Saturday, February 20, 2016

Beat Me, Whip Me, Make Me Feel the Bern!

I first read John Howard Griffin's Black Like Me in seventh grade.  I found a paperback copy in a classroom at my junior high school, picked it up and began reading, and couldn't put it down.  I have a vivid memory of sitting there reading it in the failing light of late afternoon.  I believe it belonged to a teacher, who let me borrow it.  Which, now that I think of it, took some courage on his part, in Indiana in 1963.  What if my parents had objected?  The book's radical (for the period) racial politics were only one reason to worry about parental backlash in those days and that place; it also contained many sexual references, most of which I didn't understand very well at the age of twelve.

Since then I've read Black Like Me at least four more times.  Until recently the only book that equaled its impact on my understanding of American racism was Jonathan Kozol's first book, Death at an Early Age, which I read soon after it was published in 1967.  But perhaps "understanding" is the wrong word, though both books have a lot of intellectual content: they affected me on a gut level, ensuring that I would never tolerate white racism or give any credence to the excuses and rationalizations white racists make for their bigotry.  Death at an Early Age brought home for me what it would mean to children to lose the opportunity for education because racism gave them destructive schooling: even if the Boston schools Kozol described had been repaired and improved immediately, it would do no good for the children who'd passed through themMeanwhile whites dragged their feet to ensure that the destruction of children's hearts and minds would continue.  The issue of reparations is relevant here; reparations are needed not just for slavery, but for racist oppression that continues right down to the present.  

Black Like Me showed me what it was like to be on the receiving end of what Griffin called the "hate stare," to have to waste hours searching for a public restroom, a restaurant that would serve you, a bank that would cash your traveler's checks; to know that any white person could view you as their servant, and demand not only obedience but subservience, always with the threat of lethal violence if you didn't comply.  (It occurs to me now that any kid, of any color, knows what this is like.)

I was bothered, though, by a theme Griffin took up a couple of times in the book.  First the white doctor who helped him darken his skin, and later Griffin himself in conversation with an older black man, lament the bad behavior of many blacks that prevents them from getting equal rights.  The older man sums up the situation:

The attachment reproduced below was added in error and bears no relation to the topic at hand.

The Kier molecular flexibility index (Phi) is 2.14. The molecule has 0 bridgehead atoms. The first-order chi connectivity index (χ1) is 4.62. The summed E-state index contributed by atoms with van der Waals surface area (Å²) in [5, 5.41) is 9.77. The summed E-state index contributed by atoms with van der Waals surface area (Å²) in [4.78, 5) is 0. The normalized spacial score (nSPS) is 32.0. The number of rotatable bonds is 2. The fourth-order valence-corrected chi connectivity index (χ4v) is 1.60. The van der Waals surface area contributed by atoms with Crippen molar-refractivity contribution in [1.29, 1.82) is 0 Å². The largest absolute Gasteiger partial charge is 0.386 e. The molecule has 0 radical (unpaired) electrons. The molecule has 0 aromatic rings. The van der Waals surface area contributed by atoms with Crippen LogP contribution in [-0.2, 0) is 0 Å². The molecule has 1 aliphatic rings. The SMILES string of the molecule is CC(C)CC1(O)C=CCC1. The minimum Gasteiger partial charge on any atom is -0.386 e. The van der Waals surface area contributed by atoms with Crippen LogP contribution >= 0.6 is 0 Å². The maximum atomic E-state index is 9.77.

"... So a lot of them, without even understanding the cause, just give up.  They take what they can -- mostly in pleasure, and they make the grand gesture, the wild gesture, because what else have they got to lose if they do die in a car wreck or a knife fight or something else equally stupid?"

"Yes [replies Griffin], and then it's these things that cause the whites to say we're not worthy of first-class citizenship."
It seems to me that Griffin had it backwards here. "These things" don't "cause" white racists to conclude that blacks are inferior -- they're invoked to rationalize the conviction that racists already hold.  (Karen Fields and Barbara Fields hammered this point home repeatedly in their brilliant Racecraft.)  What occurred to me when I read these exchanges was that white men, and not only poor ones, also "make the grand gesture, the wild gesture" and die in car wrecks or knife fights or something else equally stupid.  Better-off white men like George W. Bush will simply be bailed out of the trouble they get into; white trash may not, but no one will argue that whites are obviously inferior because of their propensity for violence and self-degradation.  The misbehaving, self-destructive whites are pathological individuals, a few bad apples, not representatives of their race.  Since whites are unmarked racially, nothing they do can give them a bad name as white people, in mainstream (i.e., white) discourse anyway.  Later still in the book, Griffin points out to a white interlocutor that certain social problems cited against blacks also occur among whites, but neither goes near the implications this fact has for white supremacy.

After Griffin published his experiences, the backlash, while predictable (and he'd predicted it), was still chilling.  He was hung in effigy in his Texas hometown, and the standard threats of death and mutilation were phoned in by cowards.  Judging from later statements, some of which are included in the Griffin Estate edition I read this time, Griffin became much more radical about American racism than he was in the 1950s, and was harshly critical of white media that tried to use him to speak for African-Americans, while refusing to turn to African-Americans themselves.  Of course it's doctrine that blacks can't be trusted to talk about American racism -- as the white racist philosopher Antony Flew put it, they're "prominently positioned to discover racism," because they're "generously paid" to do so.